Background. Although clinical experience suggests that pneumonia may occur frequently in dialysis patients, its clinical epidemiology in that group remains poorly defined. Methods. Medicare claims were used to identify pneumonia episodes in 289 210 patients initiating dialysis in the United States between 1996 and 2001 and followed until 31 December 2003. Results. Mean patient age was 63.8 years; 48.0% had diabetes and 9.6% used peritoneal dialysis as initial therapy. The overall incidence rate was 27.9/100 patient-years (29.0 in haemodialysis patients vs 18.2 in peritoneal dialysis patients, P < 0.0001) and remained relatively constant from year to year. On multivariate analysis, the primary associations of pneumonia [adjusted hazards ratio (AHR) >1.25 or <0.80, P < 0.0001] were chronic obstructive pulmonary disease (AHR 1.47), inability to transfer or ambulate (AHR 1.44), haemodialysis as initial therapy (AHR 1.41 vs peritoneal dialysis), age < 75 (AHR 1.40 vs 20-44 years), body mass index <30 kg/m2 (AHR 0.77 vs 18.5-24.9 kg/m2) and age 0-19 years (AHR 0.61 vs 20-44 years). Survival probabilities after pneumonia were 0.51 at 1 year. Using interval Poisson regression analysis, AHRs were 4.99 (95% confidence interval 4.87-5.12) for death and 3.02 (2.89-3.16) for cardiovascular disease in the initial 6-month interval after pneumonia, declining to 2.12 (1.90-2.37) for death and 1.45 (1.12-1.87) for cardiovascular disease at 5 years. Conclusions. Common in dialysis patients, pneumonia is an antecedent association of cardiovascular disease and death.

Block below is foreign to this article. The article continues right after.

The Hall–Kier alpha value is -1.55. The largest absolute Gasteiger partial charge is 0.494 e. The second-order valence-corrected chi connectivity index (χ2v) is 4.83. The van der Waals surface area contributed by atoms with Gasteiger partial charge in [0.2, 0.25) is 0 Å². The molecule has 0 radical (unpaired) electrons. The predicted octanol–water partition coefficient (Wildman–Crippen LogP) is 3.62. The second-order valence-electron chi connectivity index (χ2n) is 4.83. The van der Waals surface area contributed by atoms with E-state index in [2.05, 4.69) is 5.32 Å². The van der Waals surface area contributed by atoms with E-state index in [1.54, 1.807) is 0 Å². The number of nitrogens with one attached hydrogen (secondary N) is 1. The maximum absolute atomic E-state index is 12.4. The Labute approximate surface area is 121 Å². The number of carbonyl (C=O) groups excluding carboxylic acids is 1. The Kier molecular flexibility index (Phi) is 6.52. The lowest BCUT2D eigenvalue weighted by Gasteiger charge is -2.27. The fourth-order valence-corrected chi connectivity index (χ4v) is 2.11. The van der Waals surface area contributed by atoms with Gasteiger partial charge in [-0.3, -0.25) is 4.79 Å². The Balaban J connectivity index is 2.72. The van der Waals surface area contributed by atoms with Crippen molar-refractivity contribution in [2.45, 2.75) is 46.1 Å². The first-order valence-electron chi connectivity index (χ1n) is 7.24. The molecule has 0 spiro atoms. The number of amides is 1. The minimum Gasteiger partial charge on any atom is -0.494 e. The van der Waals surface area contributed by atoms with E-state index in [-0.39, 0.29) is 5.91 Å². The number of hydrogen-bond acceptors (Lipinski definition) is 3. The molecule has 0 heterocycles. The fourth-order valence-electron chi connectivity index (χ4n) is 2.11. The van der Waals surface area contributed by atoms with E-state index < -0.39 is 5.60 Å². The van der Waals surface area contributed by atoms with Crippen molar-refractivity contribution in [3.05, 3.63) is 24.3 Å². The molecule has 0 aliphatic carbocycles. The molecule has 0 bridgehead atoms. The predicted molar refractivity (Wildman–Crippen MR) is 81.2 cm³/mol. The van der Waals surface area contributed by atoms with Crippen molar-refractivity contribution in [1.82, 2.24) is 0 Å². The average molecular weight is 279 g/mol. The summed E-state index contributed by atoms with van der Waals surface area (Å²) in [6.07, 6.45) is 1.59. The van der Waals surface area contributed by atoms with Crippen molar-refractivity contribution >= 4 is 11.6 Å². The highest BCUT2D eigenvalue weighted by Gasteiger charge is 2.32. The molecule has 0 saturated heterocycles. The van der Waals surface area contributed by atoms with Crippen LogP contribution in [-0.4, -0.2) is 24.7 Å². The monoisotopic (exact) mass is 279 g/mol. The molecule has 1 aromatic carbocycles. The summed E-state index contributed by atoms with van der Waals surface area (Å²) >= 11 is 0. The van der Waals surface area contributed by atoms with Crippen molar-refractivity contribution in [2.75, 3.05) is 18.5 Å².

- End-stage renal disease